- Rifkin RM, Peck SR. Biosimilars: implications for clinical practice. J Oncol Pract. 2017;13(9_suppl):24s-31s. doi: 10.1200/JOP.2017.025734.
- Prescribing biosimilar and interchangeable products. FDA website. www.fda.gov/Drugs/DevelopmentApprovalProcess/HowDrugsareDevelopedandApproved/ApprovalApplications/TherapeuticBiologicApplications/Biosimilars/ucm580430.htm#standards. Updated October 23, 2017. Accessed March 12, 2018.
- Information for industry (biosimilars). FDA website. www.fda.gov/Drugs/DevelopmentApproval Process/HowDrugsareDevelopedandApproved/ApprovalApplications/TherapeuticBiologicApplications/Biosimilars/ucm580433.htm#guidance. Updated October 23, 2017. Accessed May 22, 2018.
- Brennan Z. FDA: interchangeable biosimilar approvals expected within 2 years. Regulatory Affairs Professional Society website. raps.org/news-articles/news-articles/2017/6/fda-interchangeable-biosimilar-approvals-expected-within-2-years. Published June 26, 2017. Accessed March 12, 2018.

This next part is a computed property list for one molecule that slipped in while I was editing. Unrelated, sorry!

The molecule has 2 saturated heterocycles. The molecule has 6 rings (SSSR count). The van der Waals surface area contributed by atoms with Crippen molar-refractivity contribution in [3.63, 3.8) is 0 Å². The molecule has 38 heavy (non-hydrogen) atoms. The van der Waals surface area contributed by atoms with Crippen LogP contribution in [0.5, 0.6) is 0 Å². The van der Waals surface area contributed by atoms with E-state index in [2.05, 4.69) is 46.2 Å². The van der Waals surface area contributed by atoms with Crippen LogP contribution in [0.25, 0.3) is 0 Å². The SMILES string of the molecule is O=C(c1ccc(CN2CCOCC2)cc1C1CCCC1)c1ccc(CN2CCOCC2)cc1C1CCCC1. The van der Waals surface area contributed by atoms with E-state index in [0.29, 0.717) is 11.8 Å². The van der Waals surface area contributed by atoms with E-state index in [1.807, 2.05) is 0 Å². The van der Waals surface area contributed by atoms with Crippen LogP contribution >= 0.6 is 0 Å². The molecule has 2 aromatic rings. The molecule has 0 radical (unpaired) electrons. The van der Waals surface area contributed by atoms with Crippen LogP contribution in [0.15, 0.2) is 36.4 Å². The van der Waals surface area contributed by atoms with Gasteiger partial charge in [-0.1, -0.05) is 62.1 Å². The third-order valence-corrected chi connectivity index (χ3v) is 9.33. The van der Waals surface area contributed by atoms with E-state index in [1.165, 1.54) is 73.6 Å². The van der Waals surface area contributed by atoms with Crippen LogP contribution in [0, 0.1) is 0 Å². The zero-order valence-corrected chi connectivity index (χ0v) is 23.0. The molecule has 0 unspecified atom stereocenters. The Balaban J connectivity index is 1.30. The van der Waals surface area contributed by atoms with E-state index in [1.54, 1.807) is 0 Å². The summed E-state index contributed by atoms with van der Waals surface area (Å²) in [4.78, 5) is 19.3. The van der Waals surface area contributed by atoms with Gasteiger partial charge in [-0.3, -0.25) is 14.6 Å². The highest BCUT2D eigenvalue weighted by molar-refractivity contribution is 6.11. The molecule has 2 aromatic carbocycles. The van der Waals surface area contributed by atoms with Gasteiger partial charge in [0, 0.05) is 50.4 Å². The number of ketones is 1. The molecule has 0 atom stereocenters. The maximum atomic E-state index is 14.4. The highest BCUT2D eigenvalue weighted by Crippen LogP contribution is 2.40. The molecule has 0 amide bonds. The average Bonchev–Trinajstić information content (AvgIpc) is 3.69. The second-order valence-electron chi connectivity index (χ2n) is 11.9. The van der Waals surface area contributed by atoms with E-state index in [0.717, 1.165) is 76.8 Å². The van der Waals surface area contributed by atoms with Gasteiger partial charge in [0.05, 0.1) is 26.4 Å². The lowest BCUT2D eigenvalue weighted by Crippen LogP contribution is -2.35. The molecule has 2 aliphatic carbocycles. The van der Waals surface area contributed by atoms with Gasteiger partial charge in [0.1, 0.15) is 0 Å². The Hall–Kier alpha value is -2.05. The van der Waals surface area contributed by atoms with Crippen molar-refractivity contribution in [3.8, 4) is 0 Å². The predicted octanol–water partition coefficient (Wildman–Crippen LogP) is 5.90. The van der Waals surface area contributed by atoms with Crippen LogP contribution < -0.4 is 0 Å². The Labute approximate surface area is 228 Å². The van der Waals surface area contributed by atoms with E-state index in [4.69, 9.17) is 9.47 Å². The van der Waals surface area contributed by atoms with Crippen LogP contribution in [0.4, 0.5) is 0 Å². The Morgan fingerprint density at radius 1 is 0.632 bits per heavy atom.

- Regulatory focus: state laws and legislation related to biologic medications and substitution of biosimilars. National Conference of State Legislatures website. ncsl.org/research/health/state-laws-and-legislation-related-to-biologic-medications-and-substitution-of-biosimilars.aspx. Published April 10, 2018. Accessed May 22, 2018.
- Crespi-Lofton J, Skelton JB. The growing role of biologics and biosimilars in the United States: perspectives from the APhA Biologics and Biosimilars Stakeholder Conference. J Am Pharm Assoc. 2017;57(5):e15-e27. doi: 10.1016/j.japh.2017.05.014.
- Cavallo J. Oncologists speak out against the high cost of cancer drugs. ASCO Post website. ascopost.com/issues/august-15-2013/oncologists-speak-out-against-the-high-cost-of-cancer-drugs.aspx. Published August 15, 2013. Accessed May 22, 2018.
- Leading autoimmune patient advocacy group survey finds overwhelming majority of patients lack understanding of biosimilar drugs [news release]. East Detroit, IL: American Autoimmune Related Diseases Association; February 11, 2015. aarda.org/wp-content/uploads/2017/03/BiosimilarsWhitePaperPressRelease.pdf. Accessed May 22, 2018.
- Xu J. Top health industry issues of 2016. issue 10: Enter the biosimilars. PricewaterhouseCoopers website. pwchk.com/en/people-and-organisation/hc-top-issues-10-jun2016.pdf. Published June 2016. Accessed March 14, 2018.
- Part B costs. Official US government site for Medicare. medicare.gov/your-medicare-costs/part-b-costs/part-b-costs.html. Updated 2018. Accessed April 10, 2018.